Two gun-control measures deemed a top priority by Minnesota DFL lawmakers this session were dealt an all-but-fatal blow Tuesday after they failed to advance on a party-line vote.
Coming after three hours of debate, the result appeared to stymie efforts by gun-control advocates to expand criminal-background checks to private gun sales and create a “red flag” law that would allow authorities to temporarily confiscate firearms from people considered a threat to themselves or others.
The gun proposals, similar to federal proposals that have divided Congress, came to a head when Sen. Warren Limmer, R-Maple Grove, called for a vote on whether to add them to a broader spending bill being assembled by members from both the House and Senate.
The gambit paid off for Limmer, who earlier expressed deep reservations about both policy proposals: Members of the joint conference committee on the public safety budget split 5-5 along party lines and failed to add either measure to the spending bill.
“I’ve always regarded controversial policies in budget bills as something we really shouldn’t do because it gums up the work,” Limmer said after Tuesday’s meeting. “Let’s tear the Band-Aid off and get at it.”
The call for a vote appeared to surprise some lawmakers. But Rep. Carlos Mariani, DFL-St. Paul, said afterward that he was not surprised by the result. Mariani, who co-chairs the conference committee with Limmer, noted that other lawmakers on the panel could still revive the gun measures before they finish work on the public safety budget. But Tuesday’s outcome, and the deep divisions over gun rights, signaled that expanded background checks and red-flag legislation is likely a dead issue for 2019.
“Technically this could come back at any point in time,” said Mariani. “But I don’t think this was a surprise here in terms of how this vote turned out, and I don’t expect that vote frankly to change.”
The gun vote was the first taken up by the end-of-session conference committee, which is tasked with reconciling vast differences between the House and Senate public safety spending bills.
Addressing gun violence has been a top priority for the new DFL House majority, backed by a growing number of local gun-safety groups that have become more active in the aftermath of the 2018 high school shooting in Parkland, Fla. But the DFL-backed gun restrictions have so far failed to pick up momentum in the Republican-led Senate, where Limmer declined to schedule hearings.
The DFL-led House held several hearings on both proposals before attaching them to the public safety spending bill. One measure would expand criminal background checks to cover private firearm transfers, including those that take place at gun shows or online. Exceptions were included to allow transfers between close relatives, hunting companions or members of organized scholastic sports like trap shooting.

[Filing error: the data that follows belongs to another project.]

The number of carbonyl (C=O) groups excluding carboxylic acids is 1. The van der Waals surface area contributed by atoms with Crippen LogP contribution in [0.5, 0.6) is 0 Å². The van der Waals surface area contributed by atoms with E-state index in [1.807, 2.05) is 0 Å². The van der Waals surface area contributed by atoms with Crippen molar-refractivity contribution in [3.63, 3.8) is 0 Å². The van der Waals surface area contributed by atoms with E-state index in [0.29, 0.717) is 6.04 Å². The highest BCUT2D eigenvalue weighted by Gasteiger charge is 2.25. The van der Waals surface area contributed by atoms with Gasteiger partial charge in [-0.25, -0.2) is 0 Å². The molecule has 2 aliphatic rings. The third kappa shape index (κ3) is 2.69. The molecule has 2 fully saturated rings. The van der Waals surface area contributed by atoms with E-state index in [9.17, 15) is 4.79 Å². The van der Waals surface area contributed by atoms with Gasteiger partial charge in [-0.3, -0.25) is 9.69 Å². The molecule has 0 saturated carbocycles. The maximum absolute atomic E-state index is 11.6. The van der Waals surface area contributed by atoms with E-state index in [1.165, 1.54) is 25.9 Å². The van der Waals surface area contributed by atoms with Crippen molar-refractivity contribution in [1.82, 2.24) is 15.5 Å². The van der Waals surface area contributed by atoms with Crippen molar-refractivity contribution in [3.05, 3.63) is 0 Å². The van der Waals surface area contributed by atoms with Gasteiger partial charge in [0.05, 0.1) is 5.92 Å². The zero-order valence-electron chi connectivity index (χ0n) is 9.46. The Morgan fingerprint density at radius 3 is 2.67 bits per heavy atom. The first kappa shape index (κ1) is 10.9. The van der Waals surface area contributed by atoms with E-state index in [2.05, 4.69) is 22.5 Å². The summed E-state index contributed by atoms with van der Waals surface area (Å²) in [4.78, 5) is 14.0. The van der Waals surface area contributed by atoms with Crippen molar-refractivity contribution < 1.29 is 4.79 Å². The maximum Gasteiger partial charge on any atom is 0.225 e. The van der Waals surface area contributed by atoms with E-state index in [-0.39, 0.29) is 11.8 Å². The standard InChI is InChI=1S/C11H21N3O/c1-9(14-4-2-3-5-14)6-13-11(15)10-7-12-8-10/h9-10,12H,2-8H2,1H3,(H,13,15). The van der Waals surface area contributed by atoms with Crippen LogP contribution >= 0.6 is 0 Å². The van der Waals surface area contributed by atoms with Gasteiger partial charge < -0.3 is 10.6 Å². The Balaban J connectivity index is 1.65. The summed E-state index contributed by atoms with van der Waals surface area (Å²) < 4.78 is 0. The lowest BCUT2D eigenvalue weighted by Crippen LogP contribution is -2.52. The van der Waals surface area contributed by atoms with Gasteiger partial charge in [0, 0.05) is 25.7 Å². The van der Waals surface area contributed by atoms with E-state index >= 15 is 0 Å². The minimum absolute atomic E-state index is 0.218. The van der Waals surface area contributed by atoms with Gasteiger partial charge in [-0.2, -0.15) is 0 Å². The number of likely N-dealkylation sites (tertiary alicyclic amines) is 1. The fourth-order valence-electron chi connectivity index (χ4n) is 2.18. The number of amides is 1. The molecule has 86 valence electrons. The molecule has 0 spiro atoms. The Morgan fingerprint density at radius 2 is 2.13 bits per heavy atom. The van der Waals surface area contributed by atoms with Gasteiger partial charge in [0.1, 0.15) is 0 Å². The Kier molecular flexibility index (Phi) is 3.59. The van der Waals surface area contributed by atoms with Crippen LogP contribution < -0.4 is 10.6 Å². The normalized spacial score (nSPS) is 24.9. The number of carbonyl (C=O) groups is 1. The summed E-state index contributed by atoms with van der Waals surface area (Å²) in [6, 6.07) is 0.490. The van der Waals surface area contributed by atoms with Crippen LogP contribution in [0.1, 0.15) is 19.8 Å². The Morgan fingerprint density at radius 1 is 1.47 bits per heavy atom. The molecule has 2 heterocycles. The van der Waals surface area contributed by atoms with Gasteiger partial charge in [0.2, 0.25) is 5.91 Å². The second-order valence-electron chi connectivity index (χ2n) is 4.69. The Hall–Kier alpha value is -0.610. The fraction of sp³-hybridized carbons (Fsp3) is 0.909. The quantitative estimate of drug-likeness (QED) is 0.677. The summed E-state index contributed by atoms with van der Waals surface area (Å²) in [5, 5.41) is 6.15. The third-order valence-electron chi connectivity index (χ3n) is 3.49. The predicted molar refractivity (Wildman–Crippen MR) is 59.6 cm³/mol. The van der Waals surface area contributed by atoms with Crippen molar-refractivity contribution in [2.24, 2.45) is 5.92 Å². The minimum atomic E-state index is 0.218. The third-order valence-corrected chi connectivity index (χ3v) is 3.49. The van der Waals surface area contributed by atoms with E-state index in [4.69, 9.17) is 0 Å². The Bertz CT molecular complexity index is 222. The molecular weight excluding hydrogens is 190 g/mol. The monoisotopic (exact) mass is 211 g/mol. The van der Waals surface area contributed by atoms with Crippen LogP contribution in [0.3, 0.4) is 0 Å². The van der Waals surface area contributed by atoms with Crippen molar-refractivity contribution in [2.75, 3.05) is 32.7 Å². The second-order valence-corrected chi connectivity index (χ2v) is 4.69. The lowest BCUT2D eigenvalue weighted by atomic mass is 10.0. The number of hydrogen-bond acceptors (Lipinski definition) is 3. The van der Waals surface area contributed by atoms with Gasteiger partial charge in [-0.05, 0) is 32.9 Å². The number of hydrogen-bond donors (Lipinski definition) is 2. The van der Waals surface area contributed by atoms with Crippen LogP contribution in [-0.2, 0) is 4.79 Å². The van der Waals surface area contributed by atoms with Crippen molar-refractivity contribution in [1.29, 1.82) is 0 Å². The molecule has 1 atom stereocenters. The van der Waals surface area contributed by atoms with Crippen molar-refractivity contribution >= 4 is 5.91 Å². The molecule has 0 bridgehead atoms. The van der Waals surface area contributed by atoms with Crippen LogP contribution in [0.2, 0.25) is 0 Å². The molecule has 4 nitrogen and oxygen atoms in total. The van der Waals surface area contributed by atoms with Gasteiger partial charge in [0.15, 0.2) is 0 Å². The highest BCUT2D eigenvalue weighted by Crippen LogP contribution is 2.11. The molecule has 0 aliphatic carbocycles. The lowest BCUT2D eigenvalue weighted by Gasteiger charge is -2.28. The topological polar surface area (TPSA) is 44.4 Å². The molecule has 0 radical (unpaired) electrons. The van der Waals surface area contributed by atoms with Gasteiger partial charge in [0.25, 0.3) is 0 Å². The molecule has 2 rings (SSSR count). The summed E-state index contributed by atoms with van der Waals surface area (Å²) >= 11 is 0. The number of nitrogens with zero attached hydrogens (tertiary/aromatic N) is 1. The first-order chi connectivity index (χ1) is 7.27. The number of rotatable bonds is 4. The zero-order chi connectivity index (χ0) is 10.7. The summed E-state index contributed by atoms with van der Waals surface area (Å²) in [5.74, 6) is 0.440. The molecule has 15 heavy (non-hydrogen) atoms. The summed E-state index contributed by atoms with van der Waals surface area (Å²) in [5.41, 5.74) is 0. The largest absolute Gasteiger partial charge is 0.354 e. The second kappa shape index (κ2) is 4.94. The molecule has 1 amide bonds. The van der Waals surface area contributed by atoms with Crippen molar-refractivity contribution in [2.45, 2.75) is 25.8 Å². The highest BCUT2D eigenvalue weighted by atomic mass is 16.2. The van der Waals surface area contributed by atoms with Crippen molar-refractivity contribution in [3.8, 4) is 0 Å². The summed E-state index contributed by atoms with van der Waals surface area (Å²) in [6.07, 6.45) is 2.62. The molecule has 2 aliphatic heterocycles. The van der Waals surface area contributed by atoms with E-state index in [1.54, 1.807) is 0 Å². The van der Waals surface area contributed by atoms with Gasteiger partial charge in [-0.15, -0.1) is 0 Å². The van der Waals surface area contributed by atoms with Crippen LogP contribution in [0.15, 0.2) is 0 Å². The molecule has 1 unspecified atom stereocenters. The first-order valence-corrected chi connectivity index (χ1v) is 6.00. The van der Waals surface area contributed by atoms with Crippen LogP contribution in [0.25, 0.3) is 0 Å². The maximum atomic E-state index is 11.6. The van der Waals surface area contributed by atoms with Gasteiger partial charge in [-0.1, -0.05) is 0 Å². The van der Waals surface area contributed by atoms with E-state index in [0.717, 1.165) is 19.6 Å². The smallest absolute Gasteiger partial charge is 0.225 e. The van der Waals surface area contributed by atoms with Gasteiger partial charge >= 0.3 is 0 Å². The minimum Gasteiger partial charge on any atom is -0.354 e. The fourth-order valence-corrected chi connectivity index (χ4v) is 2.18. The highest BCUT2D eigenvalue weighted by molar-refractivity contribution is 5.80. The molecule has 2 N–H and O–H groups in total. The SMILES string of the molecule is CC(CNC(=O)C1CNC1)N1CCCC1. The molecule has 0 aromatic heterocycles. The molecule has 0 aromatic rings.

A separate plan to create a new law allowing extreme risk protection orders, commonly referred to as “red flag” laws, also was changed so that only law enforcement officers or prosecutors could petition judges to remove firearms from people deemed dangerous. The original bill would have permitted relatives to petition for confiscation, something gun-rights proponents and some legislators feared could lead to false reports among disgruntled family members.
Both measures were backed by Minnesota law enforcement leaders. The Minnesota Police and Peace Officers Association and the Minnesota Sheriffs’ Association wrote a letter to lawmakers Tuesday saying the gun measures were “tailored to have the most strategic impact on gun violence while minimizing the burden to law-abiding gun owners.”
The vote drew a packed crowd of activists on both sides of the gun issue. Representatives from the Minnesota Gun Owners Caucus and National Rifle Association testified against the measures. Opponents underlined concerns over what they described as disproportionate penalties and a lack of due process.
Rep. Dave Pinto, DFL-St. Paul, chief author of the background check bill, later characterized the vote as an effort by Minnesota Republicans to stymie new gun legislation.
“Today, they chose not to move forward on two gun-safety measures despite broad public support,” Pinto said. “That is deeply disappointing to thousands of families who have been touched by gun violence and expect action.”
Limmer acknowledged the issue of gun safety will not recede anytime soon. While he said the House proposals needed further scrutiny, Sen. Ron Latz, DFL-St. Louis Park, the author of similar gun-control measures in the Senate, noted that his two companion bills were rejected in Limmer’s committee each of the past two sessions.
Gun-safety activists predicted that the two measures will almost certainly be revived in 2020 when lawmakers return to craft policy before Senate elections. Limmer dismissed the electoral threat.
“The proponents like to use fear tactics to make me think that there’s some buzz saw out there in suburban districts,” Limmer said. “My concern is writing good law. My concern is writing proportional consequences as well as following constitutional principles as we try to satisfy public safety.”